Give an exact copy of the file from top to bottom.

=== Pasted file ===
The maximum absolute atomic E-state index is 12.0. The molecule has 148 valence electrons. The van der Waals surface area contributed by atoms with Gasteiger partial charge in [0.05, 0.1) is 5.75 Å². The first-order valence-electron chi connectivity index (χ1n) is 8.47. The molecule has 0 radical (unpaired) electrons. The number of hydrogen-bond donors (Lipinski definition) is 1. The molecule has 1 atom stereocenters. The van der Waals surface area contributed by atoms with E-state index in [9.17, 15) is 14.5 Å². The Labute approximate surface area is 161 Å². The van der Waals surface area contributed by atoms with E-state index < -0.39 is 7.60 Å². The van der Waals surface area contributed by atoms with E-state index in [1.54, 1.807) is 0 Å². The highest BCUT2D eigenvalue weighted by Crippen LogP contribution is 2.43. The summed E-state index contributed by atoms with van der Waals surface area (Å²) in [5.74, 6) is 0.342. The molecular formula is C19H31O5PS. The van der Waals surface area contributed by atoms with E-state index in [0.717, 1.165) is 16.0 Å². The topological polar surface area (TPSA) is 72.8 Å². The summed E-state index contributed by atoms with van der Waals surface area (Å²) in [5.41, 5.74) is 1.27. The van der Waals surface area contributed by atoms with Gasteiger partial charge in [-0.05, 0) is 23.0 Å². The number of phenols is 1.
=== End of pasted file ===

The maximum absolute atomic E-state index is 12.0. The molecule has 148 valence electrons. The van der Waals surface area contributed by atoms with Gasteiger partial charge in [0.05, 0.1) is 5.75 Å². The first-order valence-electron chi connectivity index (χ1n) is 8.47. The molecule has 0 radical (unpaired) electrons. The number of hydrogen-bond donors (Lipinski definition) is 1. The molecule has 1 atom stereocenters. The van der Waals surface area contributed by atoms with E-state index in [9.17, 15) is 14.5 Å². The Labute approximate surface area is 161 Å². The van der Waals surface area contributed by atoms with E-state index < -0.39 is 7.60 Å². The van der Waals surface area contributed by atoms with E-state index in [1.54, 1.807) is 0 Å². The highest BCUT2D eigenvalue weighted by Crippen LogP contribution is 2.43. The summed E-state index contributed by atoms with van der Waals surface area (Å²) in [5.74, 6) is 0.342. The molecular formula is C19H31O5PS. The van der Waals surface area contributed by atoms with E-state index in [0.717, 1.165) is 16.0 Å². The topological polar surface area (TPSA) is 72.8 Å². The summed E-state index contributed by atoms with van der Waals surface area (Å²) in [5.41, 5.74) is 1.27. The van der Waals surface area contributed by atoms with Gasteiger partial charge in [-0.05, 0) is 23.0 Å². The number of phenols is 1.